1. Regulation, Permitting, and Enforcement: TNRCC has not been consistent in regulating companies and needs to develop policies based on performance. A company’s past performance, including in locations other than Texas, must be considered in deciding permitting and enforcement matters. Companies with poor compliance histories should not be given future permits until they become better performers for a specified amount of time. Only high performers should be allowed to participate in innovative regulatory programs such as regulatory flexibility, supplemental environmental projects (SEPs), and flexible permits.

      When permits are up for review, impacts of multiple sources within a designated area need to be considered. If other sources are located within a certain radius, these must be calculated with the impact of the emissions from the facility under permit review.

      2. Inspections. All regulated companies should receive unannounced annual inspections until they prove they are environmentally responsible companies. Companies with chronic upsets should receive inspections more frequently than those with fewer upsets.

      The data on chronic upsets in 1998 and 1999 is very disturbing when one considers the thousands of individuals living near these entities. Further investigation of companies with chronic upsets is warranted, and records of occurrence times need to be kept which include nights and weekends.

      3. Research. More research on air quality in the Houston-Galveston area is needed, given the millions of persons living here whose health is affected. For example, the lack of a sufficient understanding of ozone formation in the past resulted in ineffective regulations on volatile organic compounds (VOCs) and an unnecessary use of funds and time. A regional solution to Houston-Galveston air quality with well-coordinated research is needed and has been successfully implemented in California by the California Air Resources Board.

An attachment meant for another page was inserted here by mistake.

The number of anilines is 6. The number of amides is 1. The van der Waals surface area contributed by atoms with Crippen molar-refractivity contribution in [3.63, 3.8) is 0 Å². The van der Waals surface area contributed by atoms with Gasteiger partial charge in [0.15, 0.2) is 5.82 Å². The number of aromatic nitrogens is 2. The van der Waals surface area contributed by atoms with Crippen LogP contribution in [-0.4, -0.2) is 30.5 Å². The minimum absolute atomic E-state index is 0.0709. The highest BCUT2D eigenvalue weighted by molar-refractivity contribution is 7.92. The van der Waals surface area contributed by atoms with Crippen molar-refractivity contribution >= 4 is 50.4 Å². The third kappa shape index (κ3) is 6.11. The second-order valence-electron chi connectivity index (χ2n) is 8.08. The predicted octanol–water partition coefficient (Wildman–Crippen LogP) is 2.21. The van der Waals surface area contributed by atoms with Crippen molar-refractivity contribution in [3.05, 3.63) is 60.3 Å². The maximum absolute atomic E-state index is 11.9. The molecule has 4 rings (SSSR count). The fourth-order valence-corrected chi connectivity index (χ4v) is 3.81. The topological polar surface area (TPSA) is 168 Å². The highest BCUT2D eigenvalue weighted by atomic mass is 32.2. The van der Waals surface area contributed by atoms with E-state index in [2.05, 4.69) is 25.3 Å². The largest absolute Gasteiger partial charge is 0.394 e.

4. Public Participation: The agency must be made more accountable to the public. TNRCC needs to represent public interests in rulemaking and not those of the polluter. The Commissioners should be appointed based on their interest in public health and not in the profits of regulated companies. Citizens need to be given representation on advisory and working groups, and TNRCC effort and resources must be given equally to citizens and regulated companies.

      The TNRCC’s first responsibility should be to protect the public health of its citizens and its natural resources, and secondly to provide economic vitality.

      5. Funding: In order for TNRCC to be able to carry out the above-mentioned activities, the agency must be adequately funded. Additional funding by the Texas Legislature is necessary to achieve the environmental improvements necessary for the Houston-Galveston area to become a world-class city, capable of attracting experienced and educated employees, and able to maintain a healthy environment for future generations. An adequate budget is necessary for sufficient inspections of regulated companies, investigation of upsets, and 24-hour staff to respond to citizen complaints in a timely manner.

       

      Jane L. Laping
      Mothers for Clean Air
      3015 Richmond, Suite 270
      Houston, TX 77098
      713/526-0110; 713/526-0550 fax